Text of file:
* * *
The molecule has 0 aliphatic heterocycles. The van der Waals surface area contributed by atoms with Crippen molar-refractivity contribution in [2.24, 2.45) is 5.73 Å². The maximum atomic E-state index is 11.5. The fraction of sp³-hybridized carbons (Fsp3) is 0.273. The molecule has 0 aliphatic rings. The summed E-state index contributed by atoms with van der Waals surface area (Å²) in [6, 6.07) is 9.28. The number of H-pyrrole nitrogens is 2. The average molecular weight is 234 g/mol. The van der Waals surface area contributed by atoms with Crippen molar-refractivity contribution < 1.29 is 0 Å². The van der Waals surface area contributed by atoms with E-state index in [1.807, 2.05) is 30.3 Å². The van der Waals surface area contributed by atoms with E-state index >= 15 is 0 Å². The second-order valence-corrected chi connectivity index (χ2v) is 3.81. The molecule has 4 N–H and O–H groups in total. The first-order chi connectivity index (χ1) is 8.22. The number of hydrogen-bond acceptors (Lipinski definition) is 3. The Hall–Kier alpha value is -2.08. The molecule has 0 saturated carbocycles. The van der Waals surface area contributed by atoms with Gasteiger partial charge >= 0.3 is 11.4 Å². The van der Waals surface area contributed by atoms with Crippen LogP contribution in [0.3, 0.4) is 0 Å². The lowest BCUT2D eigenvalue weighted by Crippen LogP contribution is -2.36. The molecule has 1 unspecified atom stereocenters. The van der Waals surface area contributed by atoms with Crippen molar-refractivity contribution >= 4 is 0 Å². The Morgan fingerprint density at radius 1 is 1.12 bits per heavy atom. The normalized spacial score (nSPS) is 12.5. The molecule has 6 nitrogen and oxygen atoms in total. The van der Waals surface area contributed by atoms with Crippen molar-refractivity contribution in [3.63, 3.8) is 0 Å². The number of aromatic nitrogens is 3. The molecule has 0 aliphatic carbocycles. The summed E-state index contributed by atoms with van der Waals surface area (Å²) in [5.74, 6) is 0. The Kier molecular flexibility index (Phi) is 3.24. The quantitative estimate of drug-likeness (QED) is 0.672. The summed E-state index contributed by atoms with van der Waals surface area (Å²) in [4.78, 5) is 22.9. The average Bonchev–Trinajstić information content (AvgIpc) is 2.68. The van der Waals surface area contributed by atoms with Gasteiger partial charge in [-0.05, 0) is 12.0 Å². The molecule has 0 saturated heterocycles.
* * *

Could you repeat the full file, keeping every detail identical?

The molecule has 0 aliphatic heterocycles. The van der Waals surface area contributed by atoms with Crippen molar-refractivity contribution in [2.24, 2.45) is 5.73 Å². The maximum atomic E-state index is 11.5. The fraction of sp³-hybridized carbons (Fsp3) is 0.273. The molecule has 0 aliphatic rings. The summed E-state index contributed by atoms with van der Waals surface area (Å²) in [6, 6.07) is 9.28. The number of H-pyrrole nitrogens is 2. The average molecular weight is 234 g/mol. The van der Waals surface area contributed by atoms with Crippen molar-refractivity contribution < 1.29 is 0 Å². The van der Waals surface area contributed by atoms with E-state index in [1.807, 2.05) is 30.3 Å². The van der Waals surface area contributed by atoms with E-state index >= 15 is 0 Å². The second-order valence-corrected chi connectivity index (χ2v) is 3.81. The molecule has 4 N–H and O–H groups in total. The first-order chi connectivity index (χ1) is 8.22. The number of hydrogen-bond acceptors (Lipinski definition) is 3. The Hall–Kier alpha value is -2.08. The molecule has 0 saturated carbocycles. The van der Waals surface area contributed by atoms with Gasteiger partial charge >= 0.3 is 11.4 Å². The van der Waals surface area contributed by atoms with Crippen LogP contribution in [0.3, 0.4) is 0 Å². The lowest BCUT2D eigenvalue weighted by Crippen LogP contribution is -2.36. The molecule has 1 unspecified atom stereocenters. The van der Waals surface area contributed by atoms with Crippen molar-refractivity contribution >= 4 is 0 Å². The Morgan fingerprint density at radius 1 is 1.12 bits per heavy atom. The normalized spacial score (nSPS) is 12.5. The molecule has 6 nitrogen and oxygen atoms in total. The van der Waals surface area contributed by atoms with Crippen molar-refractivity contribution in [3.63, 3.8) is 0 Å². The number of aromatic nitrogens is 3. The molecule has 0 aliphatic carbocycles. The summed E-state index contributed by atoms with van der Waals surface area (Å²) in [5.74, 6) is 0. The Kier molecular flexibility index (Phi) is 3.24. The quantitative estimate of drug-likeness (QED) is 0.672. The summed E-state index contributed by atoms with van der Waals surface area (Å²) in [4.78, 5) is 22.9. The average Bonchev–Trinajstić information content (AvgIpc) is 2.68. The van der Waals surface area contributed by atoms with Gasteiger partial charge in [-0.05, 0) is 12.0 Å². The molecule has 0 saturated heterocycles.